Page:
We are wrapping up our discussion about health savings accounts. When we left off in our last post, we were talking about some of the advantages of HSAs and the differences between HSAs and other tax-advantaged programs.
One of the key differences between a flexible spending account and an HSA is that balance will roll over from year to year. The flex account allows you to set aside money to cover medical expenses that may not be covered by your health insurance. Flex account contributions are pulled from your paycheck before taxes are taken out, lowering your taxable income. Unlike HSAs, there is no deductible threshold for a flex account, but any money left in the flex account at the end of the year is forfeited.
Because the money stays in the account and accumulates over time, an HSA is also a good retirement planning tool. There is no time limit on it — money you contribute today can be used for a health emergency at any point in the future.
If you pass away before you have used all of the funds, the money will be distributed to your designated beneficiary. There is a catch, though.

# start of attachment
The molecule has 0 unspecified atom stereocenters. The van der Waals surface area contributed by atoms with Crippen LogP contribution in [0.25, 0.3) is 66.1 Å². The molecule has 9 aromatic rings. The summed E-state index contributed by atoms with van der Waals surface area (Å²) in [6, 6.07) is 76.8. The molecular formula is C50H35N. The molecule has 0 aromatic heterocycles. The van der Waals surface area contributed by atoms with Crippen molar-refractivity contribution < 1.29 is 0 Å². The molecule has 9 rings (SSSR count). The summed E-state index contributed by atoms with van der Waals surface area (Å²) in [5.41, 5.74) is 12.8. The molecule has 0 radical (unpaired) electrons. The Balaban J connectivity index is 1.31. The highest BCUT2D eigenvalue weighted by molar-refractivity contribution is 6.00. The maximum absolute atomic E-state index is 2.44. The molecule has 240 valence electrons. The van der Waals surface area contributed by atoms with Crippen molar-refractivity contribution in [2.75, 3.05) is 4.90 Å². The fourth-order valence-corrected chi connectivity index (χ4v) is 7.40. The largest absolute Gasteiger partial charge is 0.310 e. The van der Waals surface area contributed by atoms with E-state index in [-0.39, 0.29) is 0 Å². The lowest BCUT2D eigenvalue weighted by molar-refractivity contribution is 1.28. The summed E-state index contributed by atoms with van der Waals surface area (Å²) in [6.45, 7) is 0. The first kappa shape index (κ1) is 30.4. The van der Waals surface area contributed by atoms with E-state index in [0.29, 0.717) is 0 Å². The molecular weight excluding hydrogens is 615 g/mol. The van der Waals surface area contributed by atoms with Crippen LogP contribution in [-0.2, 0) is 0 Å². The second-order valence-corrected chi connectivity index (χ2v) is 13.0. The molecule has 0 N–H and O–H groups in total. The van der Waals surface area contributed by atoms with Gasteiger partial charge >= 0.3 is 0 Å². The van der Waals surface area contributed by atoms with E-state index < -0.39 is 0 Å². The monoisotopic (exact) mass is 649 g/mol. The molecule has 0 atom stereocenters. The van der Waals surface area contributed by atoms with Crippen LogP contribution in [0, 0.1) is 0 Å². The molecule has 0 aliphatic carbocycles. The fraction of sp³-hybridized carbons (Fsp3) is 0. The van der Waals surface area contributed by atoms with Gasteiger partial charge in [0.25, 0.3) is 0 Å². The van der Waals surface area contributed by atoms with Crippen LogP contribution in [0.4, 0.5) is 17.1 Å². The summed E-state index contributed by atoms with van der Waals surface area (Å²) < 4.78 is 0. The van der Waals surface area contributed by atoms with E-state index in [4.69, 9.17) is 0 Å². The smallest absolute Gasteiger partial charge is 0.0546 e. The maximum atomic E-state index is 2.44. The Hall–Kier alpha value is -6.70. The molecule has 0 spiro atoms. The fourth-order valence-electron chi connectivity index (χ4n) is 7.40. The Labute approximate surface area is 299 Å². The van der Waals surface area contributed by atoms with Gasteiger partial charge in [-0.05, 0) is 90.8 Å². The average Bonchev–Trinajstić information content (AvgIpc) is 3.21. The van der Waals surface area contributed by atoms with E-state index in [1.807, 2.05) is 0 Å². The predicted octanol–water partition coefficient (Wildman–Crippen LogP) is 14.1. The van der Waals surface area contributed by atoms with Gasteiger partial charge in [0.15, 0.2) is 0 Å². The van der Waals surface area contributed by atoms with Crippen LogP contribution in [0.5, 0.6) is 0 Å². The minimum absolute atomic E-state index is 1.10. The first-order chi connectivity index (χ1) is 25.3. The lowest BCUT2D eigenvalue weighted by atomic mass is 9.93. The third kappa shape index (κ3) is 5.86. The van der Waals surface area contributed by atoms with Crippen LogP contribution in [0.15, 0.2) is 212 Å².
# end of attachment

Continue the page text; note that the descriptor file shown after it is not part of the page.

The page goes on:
The federal government prefers that you keep your tax breaks in the family. If you name your spouse as your beneficiary, the HSA will simply transfer to his or her name. Nothing else will change. If, however, you name someone else as your beneficiary, the funds alone transfer after all of your qualifying medical expenses are paid for, and the beneficiary will be taxed on the account’s fair market value. If you name your estate or name no beneficiary, the funds become taxable income on your final tax return.
As you can see, then, there are distinct advantages to checking all of your accounts to make sure the beneficiary information is up-to-date. And, the more current your accounts — and your estate planning documents — are, the lower the risk of misunderstanding and discord among your heirs.